Police ask ‘What will council do?’

Published 12:00 am Monday, February 28, 2005

Suffolk News-Herald

The $50,000 compensation study for the city’s public safety employees will be finished in coming weeks.

Springsted Inc., a Minnesota-based firm that provides financial advisory services to municipalities, is in the final stages of the study, said Dennis Craff, spokesman for the city.

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The study will compare salaries of beginning and experienced police officers in Suffolk with those in neighboring Hampton Roads localities, Craff said. The final report will also include recommendations from one of Springsted’s staff experts, a former Minnesota police chief.

&uot;The study is under way,&uot; Craff said. &uot;The person working on it is still collecting data from other departments.&uot;

Late last year, City Manager R. Steven Herbert told the Suffolk City Council that the study will be used in developing the city’s 2006 operating budget.

Vice Mayor Leroy Bennett, who initially called for the study, said the city staff told him last week the report would be available soon.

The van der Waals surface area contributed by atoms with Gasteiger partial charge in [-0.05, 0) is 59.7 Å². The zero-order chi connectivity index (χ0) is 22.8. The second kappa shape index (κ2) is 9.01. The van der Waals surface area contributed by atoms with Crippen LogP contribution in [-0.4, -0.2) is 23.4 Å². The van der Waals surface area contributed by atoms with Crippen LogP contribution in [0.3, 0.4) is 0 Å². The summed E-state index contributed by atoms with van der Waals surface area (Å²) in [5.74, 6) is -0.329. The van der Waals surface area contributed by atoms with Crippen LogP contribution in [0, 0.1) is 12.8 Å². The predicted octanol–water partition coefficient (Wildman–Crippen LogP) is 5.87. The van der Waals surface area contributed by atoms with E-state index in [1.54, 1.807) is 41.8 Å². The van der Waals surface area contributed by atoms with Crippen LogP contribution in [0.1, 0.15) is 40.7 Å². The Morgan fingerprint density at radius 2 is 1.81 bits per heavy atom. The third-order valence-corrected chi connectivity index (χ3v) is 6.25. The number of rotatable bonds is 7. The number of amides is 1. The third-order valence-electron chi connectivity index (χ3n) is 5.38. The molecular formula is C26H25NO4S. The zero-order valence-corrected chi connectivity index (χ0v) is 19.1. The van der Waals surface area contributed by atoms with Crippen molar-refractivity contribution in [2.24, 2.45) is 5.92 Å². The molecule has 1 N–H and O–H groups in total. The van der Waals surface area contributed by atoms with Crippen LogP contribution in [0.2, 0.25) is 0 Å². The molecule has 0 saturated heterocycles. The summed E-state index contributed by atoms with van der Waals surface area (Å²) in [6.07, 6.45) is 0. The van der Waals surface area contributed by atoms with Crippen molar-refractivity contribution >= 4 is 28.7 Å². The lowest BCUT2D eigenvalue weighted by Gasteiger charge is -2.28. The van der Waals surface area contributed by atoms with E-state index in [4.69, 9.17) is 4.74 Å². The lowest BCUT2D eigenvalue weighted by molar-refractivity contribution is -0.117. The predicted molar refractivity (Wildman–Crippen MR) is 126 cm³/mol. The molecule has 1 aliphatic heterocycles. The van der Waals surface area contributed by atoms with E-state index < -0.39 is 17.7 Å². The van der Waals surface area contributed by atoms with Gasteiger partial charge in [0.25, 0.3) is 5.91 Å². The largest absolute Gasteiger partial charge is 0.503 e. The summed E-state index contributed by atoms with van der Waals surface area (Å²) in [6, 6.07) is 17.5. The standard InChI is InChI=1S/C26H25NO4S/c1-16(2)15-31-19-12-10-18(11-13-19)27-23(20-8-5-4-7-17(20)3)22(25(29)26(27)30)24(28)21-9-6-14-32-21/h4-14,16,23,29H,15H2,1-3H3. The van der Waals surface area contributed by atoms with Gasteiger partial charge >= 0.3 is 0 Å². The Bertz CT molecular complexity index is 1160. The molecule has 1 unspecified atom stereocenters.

&uot;The study is still not complete but I expect to have something in hand very soon,&uot;

Bennett said. &uot;The contents will definitely be used is shaping this year’s budget.&uot;

Joyce Williams, president of the Suffolk Police Officers Association, is cautiously optimistic about the study’s immediate impact on the city’s law enforcement community.

&uot;We anxiously await the results, but remain somewhat skeptical since they have been so long in coming,&uot; Williams said. &uot;The next question is, what will council do with the information and how long is it going to take?

&uot;The waiting game has already cost us too much,&uot; she said. &uot;More than 20 officers – with more than 100 years of experience between them – have left in the last year.

&uot;All for one simple reason: more money.&uot;

Besides getting information from other localities, the consultant has also met with local police officers and firefighters, Bennett said.

The consultant’s report will also include additional information on a proposal by retired firefighter J.R. Lilienthal that the Nansemond-Suffolk Rescue Squad begin billing insurance companies – not individuals – for service, Bennett said. Lilienthal had proposed that part of that revenue stream be earmarked for special raises for the city’s firefighters and police officers.

The compensation study was funded after numerous public safety representatives and local residents aired concerns last year that the Suffolk Police Department had become a training ground for rookie police officers. They said too many experienced officers were leaving for better paying jobs on neighboring police forces.